97th DOG Annual Meeting 1999



T. Woldt, B. Wiechens

Background: Retinal detachment including the macula is always associated with rapid loss of vision. It is generally assumed that even after successful reattachment of the macula visual prognosis is unfavorable, depending on the duration of detachment prior to surgery. In this retrospective study we therefore investigated, how the postoperative course of the recovery of macular function is.

Patients and Methods: All patients with the diagnosis "retinal detachment" were extracted from the files of the Dept. of Ophthalmology of Christian-Albrechts-University Kiel who were admitted for buckling surgery during the period January 1990 and December 1991. All eyes with myopia (> -1 D), macular diseases and previous vitreoretinal surgery were excluded. Finally 2 groups of patients were re-examined: a study group (SG) with detached macula (48 eyes) and a control group (CG) without macular involvement (40 eyes ). Follow-up was up to 96 months. All intervening visual acuity data were obtained from the patients┬┤ private ophthalmologists.

Results: At the end of follow-up all eyes showed attached retinas. 29 patients of the SG and 37 patients of the CG had binocular vision. Prior to retinal detachment the median visual acuity (V.A.) in both groups was 20/25. On admission the V.A. was hand movements in the SG and 20/40 in the CG. Three to 6 months postoperatively the eyes in the CG reached baseline-V.A. again. The V.A. in the SG gradually increased over time. Median V.A. after 3 months was 20/50. Surprisingly, even 18 to 24 months after surgery recovery of macular function of up to a median V.A. of 20/30 was observed.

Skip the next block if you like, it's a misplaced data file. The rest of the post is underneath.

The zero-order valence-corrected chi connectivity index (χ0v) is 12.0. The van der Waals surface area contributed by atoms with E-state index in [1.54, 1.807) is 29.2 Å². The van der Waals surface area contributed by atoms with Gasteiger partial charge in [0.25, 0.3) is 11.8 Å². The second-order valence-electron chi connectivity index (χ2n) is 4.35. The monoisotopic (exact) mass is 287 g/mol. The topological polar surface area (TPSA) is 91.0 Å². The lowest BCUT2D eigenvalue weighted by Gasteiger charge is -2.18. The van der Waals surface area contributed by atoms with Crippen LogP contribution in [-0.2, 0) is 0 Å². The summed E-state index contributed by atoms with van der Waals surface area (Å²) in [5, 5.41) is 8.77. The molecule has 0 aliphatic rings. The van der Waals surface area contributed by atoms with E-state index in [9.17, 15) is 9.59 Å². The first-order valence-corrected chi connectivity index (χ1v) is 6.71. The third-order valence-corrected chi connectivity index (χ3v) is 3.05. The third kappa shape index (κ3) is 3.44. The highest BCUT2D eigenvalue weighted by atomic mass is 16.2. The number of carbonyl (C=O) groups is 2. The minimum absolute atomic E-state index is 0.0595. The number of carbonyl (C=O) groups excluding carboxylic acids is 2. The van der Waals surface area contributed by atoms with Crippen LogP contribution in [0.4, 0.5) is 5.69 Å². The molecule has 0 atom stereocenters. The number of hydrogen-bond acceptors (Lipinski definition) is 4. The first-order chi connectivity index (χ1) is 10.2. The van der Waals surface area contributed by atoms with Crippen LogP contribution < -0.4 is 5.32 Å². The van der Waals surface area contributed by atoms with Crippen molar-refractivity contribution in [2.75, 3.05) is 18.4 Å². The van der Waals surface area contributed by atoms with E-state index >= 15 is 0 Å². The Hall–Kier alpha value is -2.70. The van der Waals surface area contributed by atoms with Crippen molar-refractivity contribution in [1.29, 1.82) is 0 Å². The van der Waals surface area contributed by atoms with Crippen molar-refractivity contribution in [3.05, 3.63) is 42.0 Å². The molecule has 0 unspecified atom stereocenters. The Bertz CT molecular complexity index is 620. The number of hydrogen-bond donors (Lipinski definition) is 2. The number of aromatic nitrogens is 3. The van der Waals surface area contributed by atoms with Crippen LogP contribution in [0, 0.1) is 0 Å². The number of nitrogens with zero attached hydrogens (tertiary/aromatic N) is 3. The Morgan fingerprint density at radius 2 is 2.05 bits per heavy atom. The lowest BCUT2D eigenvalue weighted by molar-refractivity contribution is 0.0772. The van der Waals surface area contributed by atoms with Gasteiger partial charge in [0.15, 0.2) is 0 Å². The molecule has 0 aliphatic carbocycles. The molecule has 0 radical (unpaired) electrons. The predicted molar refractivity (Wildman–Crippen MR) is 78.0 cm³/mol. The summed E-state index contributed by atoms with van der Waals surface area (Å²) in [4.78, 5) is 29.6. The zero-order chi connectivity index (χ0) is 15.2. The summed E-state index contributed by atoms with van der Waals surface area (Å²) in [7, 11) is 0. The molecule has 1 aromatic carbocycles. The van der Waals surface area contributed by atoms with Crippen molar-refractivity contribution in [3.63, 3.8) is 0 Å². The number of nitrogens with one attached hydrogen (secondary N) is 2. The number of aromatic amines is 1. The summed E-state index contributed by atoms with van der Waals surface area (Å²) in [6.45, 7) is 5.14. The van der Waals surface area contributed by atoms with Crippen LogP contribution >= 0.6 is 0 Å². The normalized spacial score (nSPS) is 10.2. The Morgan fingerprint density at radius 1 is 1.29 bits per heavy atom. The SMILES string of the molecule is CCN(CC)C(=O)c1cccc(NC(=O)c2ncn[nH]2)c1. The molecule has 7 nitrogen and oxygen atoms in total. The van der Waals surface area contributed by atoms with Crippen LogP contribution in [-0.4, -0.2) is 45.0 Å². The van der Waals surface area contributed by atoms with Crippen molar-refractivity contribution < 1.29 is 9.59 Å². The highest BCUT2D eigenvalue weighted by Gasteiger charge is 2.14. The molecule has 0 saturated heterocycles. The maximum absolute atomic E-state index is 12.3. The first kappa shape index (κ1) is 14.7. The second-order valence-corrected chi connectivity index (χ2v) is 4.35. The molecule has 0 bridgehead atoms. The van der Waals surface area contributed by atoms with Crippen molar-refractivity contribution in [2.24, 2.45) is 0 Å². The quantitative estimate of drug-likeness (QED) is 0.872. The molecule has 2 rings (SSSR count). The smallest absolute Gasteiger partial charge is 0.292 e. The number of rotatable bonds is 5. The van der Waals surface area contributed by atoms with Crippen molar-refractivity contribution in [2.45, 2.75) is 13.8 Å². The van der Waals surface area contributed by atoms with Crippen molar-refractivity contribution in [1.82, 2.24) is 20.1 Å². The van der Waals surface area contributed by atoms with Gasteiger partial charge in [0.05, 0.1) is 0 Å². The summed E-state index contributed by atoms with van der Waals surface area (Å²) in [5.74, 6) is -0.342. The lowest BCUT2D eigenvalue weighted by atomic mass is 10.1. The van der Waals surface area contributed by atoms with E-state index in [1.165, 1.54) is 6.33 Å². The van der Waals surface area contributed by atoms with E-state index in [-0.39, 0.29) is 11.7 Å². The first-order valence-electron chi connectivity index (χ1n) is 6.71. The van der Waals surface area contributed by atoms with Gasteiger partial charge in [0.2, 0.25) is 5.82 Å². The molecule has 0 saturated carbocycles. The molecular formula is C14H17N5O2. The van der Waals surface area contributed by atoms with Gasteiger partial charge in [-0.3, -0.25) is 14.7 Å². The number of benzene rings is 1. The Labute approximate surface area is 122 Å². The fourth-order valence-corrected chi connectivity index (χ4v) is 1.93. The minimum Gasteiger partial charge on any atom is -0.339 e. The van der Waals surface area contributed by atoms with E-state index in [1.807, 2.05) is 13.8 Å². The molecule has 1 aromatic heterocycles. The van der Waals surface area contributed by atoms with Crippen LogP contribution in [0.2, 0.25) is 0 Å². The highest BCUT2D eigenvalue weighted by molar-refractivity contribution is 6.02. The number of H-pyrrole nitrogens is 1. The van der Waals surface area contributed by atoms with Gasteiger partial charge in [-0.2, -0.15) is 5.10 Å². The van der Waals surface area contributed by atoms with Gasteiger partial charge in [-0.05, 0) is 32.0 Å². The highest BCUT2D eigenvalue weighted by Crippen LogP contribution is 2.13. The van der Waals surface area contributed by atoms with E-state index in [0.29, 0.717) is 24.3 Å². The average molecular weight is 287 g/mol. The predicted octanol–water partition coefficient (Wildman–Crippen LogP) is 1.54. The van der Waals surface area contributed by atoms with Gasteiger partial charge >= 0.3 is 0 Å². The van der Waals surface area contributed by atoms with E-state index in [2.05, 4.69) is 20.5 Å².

Conclusions: After successful reattachment of the macula gradual recovery of macular function can be observed of up to 18 months. Moreover baseline visual acuity can be reached again after this period.

Section of Vitreoretinal Surgery, Dept. of Ophthalmology,
Christian-Albrechts-University, Hegewischstr. 2, D-24105 Kiel